Being a parent requires hard work, sacrifice, commitment, emotional support, time, and love. What about raising a child that is not your biological child? News flash, all of the above still apply. Don’t get it twisted, not everyone has what it takes.  In the world of child rearing, there are no shortcuts. Raising children in today’s society presents even more challenges. Social media, violence, teen pregnancy, drugs, bullying, and peer pressure are some issues a child has to navigate every time he or she leaves the comfort of home.

TD is a Baltimore native who raised her daughter and her sister primarily on her own.  She managed to ensure that they accomplished their goals by setting an example for them to follow.  TD focused on her education and maintained employment even during their early stages of life. Now that they are approaching young adulthood, she is receiving a return on her investment! Below is our conversation.

Moetips: You’ve managed to raise your sister to be a successful young woman. You play an active role in her life. She recently graduated from college, has no children, health conscious, and is still pursuing goals. What’s next for her? How did you manage to raise her and your daughter while pursuing your own dreams?

TD: Mariah recently graduated from college with a BA in African American Studies and in the fall she will be pursuing her RN degree from a local university.  When Mariah was young, our mother was disabled and our father was deceased which presented many challenges. For the most part, Mariah was an agreeable kid and I assured her that I would support her with this transition. It came to the point where I had to put my dreams and goals on hold. I knew that I did not want the same upbringing for my sister and my daughter. I did not have a positive example when it came to parenting, but I knew what I did not want for them. I did my best to instill morals and values, the importance of goal setting, and an open line of communication. I encouraged them to be successful in school and we went on family vacations and spent time together on the weekends. I decided to live my life in a way to set a good example for them.

Moetips: Your daughter attends a prestigious magnet school and is an active participant in many school activities. How did you manage to keep her away from the issues youth face today? As a single parent, how involved are you in her education? Is she self-motivated?

TD: When I enrolled Jordan into kindergarten at a Baltimore City public elementary school, I knew by the end of the year she would no longer be attending the school. I have always been active in her education because I did not want to see her railroaded by the school system like so many children are. By the third grade, Jordan was attending a progressive charter school for grades K through 8 in Baltimore City. At that school, Jordan was able to acquire the necessary tools to be successful in her education. After spending five years at a charter school, we believed it was time to go back into the public school system. She was accepted into a Baltimore City magnet public high school geared towards college prep and also an IB school for young adults. Jordan and I both have conversations about her college choices, career path, and her future plans. Jordan is a self-motivated young woman with a promising future.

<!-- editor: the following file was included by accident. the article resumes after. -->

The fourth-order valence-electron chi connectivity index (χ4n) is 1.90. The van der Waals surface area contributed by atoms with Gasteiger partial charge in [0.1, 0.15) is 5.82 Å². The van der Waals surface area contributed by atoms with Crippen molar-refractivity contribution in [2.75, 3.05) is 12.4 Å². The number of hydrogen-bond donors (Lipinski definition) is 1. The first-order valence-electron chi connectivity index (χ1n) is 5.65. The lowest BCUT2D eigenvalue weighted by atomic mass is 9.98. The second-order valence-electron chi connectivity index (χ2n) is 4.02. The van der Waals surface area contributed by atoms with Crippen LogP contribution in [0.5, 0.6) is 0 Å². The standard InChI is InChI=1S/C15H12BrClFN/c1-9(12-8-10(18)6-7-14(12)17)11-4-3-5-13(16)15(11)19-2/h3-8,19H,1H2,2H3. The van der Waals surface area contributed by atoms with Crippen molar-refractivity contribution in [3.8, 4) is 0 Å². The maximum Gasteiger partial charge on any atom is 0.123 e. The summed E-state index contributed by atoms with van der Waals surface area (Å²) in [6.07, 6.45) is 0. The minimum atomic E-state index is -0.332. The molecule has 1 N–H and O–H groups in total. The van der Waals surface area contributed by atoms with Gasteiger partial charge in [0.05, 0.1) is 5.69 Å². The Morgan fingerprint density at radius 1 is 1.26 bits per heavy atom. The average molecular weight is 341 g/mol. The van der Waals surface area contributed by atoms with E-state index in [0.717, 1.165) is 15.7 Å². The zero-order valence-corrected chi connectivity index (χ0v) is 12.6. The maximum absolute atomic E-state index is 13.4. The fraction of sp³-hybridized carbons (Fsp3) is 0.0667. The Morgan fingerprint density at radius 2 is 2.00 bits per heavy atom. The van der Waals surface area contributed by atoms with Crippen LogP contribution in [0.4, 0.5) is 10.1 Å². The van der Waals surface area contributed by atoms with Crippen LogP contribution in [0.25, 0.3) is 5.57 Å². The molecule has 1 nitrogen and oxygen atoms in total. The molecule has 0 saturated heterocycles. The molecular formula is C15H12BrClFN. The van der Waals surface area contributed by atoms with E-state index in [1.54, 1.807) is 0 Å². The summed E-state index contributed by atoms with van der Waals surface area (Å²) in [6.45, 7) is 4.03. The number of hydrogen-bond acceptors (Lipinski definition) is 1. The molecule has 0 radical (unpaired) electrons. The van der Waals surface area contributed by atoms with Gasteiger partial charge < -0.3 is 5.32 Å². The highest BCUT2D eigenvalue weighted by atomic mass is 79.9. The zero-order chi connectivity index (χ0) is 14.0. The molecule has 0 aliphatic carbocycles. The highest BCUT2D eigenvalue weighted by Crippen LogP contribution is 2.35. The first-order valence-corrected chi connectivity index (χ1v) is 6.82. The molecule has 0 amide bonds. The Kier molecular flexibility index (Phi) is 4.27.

Moetips: Co-parenting is not easy for many people.  What are some tips you can offer on a successful co-parenting relationship?

TD:  I did not sign up to be a single parent. I always had an ideal image of what I wanted my family to look like. At one point in my life there came a time when I realized that ideal image wasn’t going to happen with my current circumstances, and it made life difficult. I saw the separation as being a failure. It wasn’t long before we decided that we were going to do what was in the best interest of the child. We believed that she deserved access to a mother and a father. Some tips: letting go of any resentment that you have towards the other parent and work in the best interest of the child. Lastly, be present in your child’s life. It makes a difference!

In conclusion, parenting is a life-long commitment. Even as your children approach adulthood, they still need guidance, support, and encouragement from you. As TD stated, nothing is more important than being present. It is up to you, the parent to nurture your child and lead them on the path to success. Thank you TD for enlightening our community!






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